The assassination of Mr. Burhanuddin Rabbani is a body blow to the Afghanistan peace process. The killing Sept. 20 demonstrated once again the ability of the enemies of peace in that country to penetrate the inner reaches of government as well as the seemingly implacable opposition of the Taliban to real peace.
The killing is another sign of the possible difficulties awaiting Afghanistan when coalition forces complete their withdrawal from the country two years from now.
Mr. Rabbani, who served as president of Afghanistan from 1992-96, was the leader of Afghanistan’s High Peace Council, a 70-member body that included all members of the country’s political continuum. It had been set up almost a year ago to try to reach a peace agreement with the various insurgent groups fighting the government in Kabul.
Mr. Rabbani, an ethnic Tajik and a member of the anti-Taliban Northern Alliance, made his reputation as one of the founders of the mujahedeen movement that fought the Soviets in the 1980s. In Afghanistan’s deeply divided society, he was considered a moderating influence who could reach across tribal lines. Few political figures could match his stature.
Mr. Rabbani was killed by an assassin who had hidden explosives in his turban. The meeting was part of an ongoing effort to reach out to disaffected members of the Taliban and to try to bring them into the government.
The killer had reportedly been in contact with the High Peace Council for five months and had requested a meeting to pass on “a serious … very important and positive message” from the Taliban leadership group.
Upon arriving in Mr. Rabbani’s home, the two men hugged and the bomb went off, killing Mr. Rabbani and the assassin and wounding several others. The Taliban claimed responsibility for the assassination and warned of more attacks to come.
The direct impact on the peace process is uncertain. That is because the High Peace Council has had only limited success to date; some blame Mr. Rabbani, who was seen as a well-meaning but somewhat ineffectual figure.
While he had crossed the country setting up local peace councils and traveling outside Afghanistan to meet rebel leaders, there was little evidence of real progress in the peace process. Few guerrillas had laid down their weapons and joined the High Peace Council.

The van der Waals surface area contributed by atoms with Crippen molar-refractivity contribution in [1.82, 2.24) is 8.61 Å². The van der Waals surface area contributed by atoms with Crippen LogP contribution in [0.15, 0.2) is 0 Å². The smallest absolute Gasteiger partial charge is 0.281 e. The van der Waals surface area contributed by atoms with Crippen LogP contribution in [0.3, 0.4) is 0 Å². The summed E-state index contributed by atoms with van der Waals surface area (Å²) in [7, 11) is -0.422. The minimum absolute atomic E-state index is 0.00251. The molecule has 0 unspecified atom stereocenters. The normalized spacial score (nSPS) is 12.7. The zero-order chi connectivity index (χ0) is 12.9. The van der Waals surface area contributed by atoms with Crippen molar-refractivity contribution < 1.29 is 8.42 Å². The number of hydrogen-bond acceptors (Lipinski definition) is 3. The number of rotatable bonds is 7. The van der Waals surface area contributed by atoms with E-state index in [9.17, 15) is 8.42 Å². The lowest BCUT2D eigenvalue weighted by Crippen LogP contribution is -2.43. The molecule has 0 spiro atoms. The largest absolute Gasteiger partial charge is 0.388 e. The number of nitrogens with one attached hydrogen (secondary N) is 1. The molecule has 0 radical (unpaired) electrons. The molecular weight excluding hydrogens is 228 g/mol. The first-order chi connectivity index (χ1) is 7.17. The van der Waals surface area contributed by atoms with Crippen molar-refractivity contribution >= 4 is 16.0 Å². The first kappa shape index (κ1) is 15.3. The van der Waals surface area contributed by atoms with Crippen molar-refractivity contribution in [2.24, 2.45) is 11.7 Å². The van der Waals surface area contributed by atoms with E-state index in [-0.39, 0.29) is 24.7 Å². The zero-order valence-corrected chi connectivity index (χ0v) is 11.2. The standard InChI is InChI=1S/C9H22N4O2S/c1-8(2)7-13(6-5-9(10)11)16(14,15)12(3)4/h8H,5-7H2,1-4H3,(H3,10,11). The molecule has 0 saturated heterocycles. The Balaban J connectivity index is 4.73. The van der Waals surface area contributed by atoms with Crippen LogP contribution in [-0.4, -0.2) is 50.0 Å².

Some observers claim that real peace talks were in fact being held by Americans with the Taliban and were largely independent of Kabul’s efforts. Those talks have been proceeding, but their progress is also uncertain.
There have been embarrassments when representatives claiming to be from the Taliban were exposed as not being who they said they were. Yet, even if this track moves forward, ultimately, the Afghan government has to be a party to negotiations if the outcomes are to be credible and endure beyond the 2014 pullout of coalition forces.
The question is whether the murder is a definitive rejection of all peace talks by the Taliban or “just” the settling of scores within Afghanistan. The Taliban are divided and it is not clear whether there is any single power center that can speak for the entire movement.
According to this interpretation, the killing reflects a power struggle within the Taliban. At the same time, the murder is fracturing the government and its allies.
Immediately after the assassination, several Northern Alliance leaders denounced the Taliban and the peace talks, insisting that the militants were not sincere.
A more compelling explanation suggests that the Taliban senses weakness in the Kabul government and is doing its best to make the government of President Hamid Karzai appear weak, temporary and illegitmate before the 2014 handover.
This killing comes on the heels of other equally brazen attacks on key figures, including Mr. Karzai’s brother, who was killed in Kandahar in his home in July, and the murder of the top northern police commander Gen. Dawood Dawood.
The week before last, militants penetrated deep into the heart of the most heavily guarded area of Kabul to attack the U.S. embassy and the coalition forces headquarters, another sign of the Taliban’s ability to strike at will.
Mr. Karzai, who was in the United States attending the United Nations General Assembly when the killing occurred, cut short his trip and returned home, vowing to continue efforts to reach out to the Taliban.
Mr. Karzai is right: The talks should continue. The depth of Afghanistan’s ethnic and tribal divisions demands a coalition government that is as broad as possible.
While the aim is inclusivity, an enduring agreement will depend on the isolation of factions within the broader Taliban movement that are completely opposed to peace. Those groups must be identified, drained of resources and deprived of the ability to wage war. Their supporters must also be identified and given stark choices about the roles they seek to play in Afghanistan’s future.
All parties must also adopt a sense of urgency. The withdrawal date for coalition forces is less than 2½ years away. Failure to move forward will force other parties to begin preparing for the worst case scenario — yet another civil war.
That does not have to be Afghanistan’s future, but it looks increasingly likely if supporters of peace do not double down their efforts.
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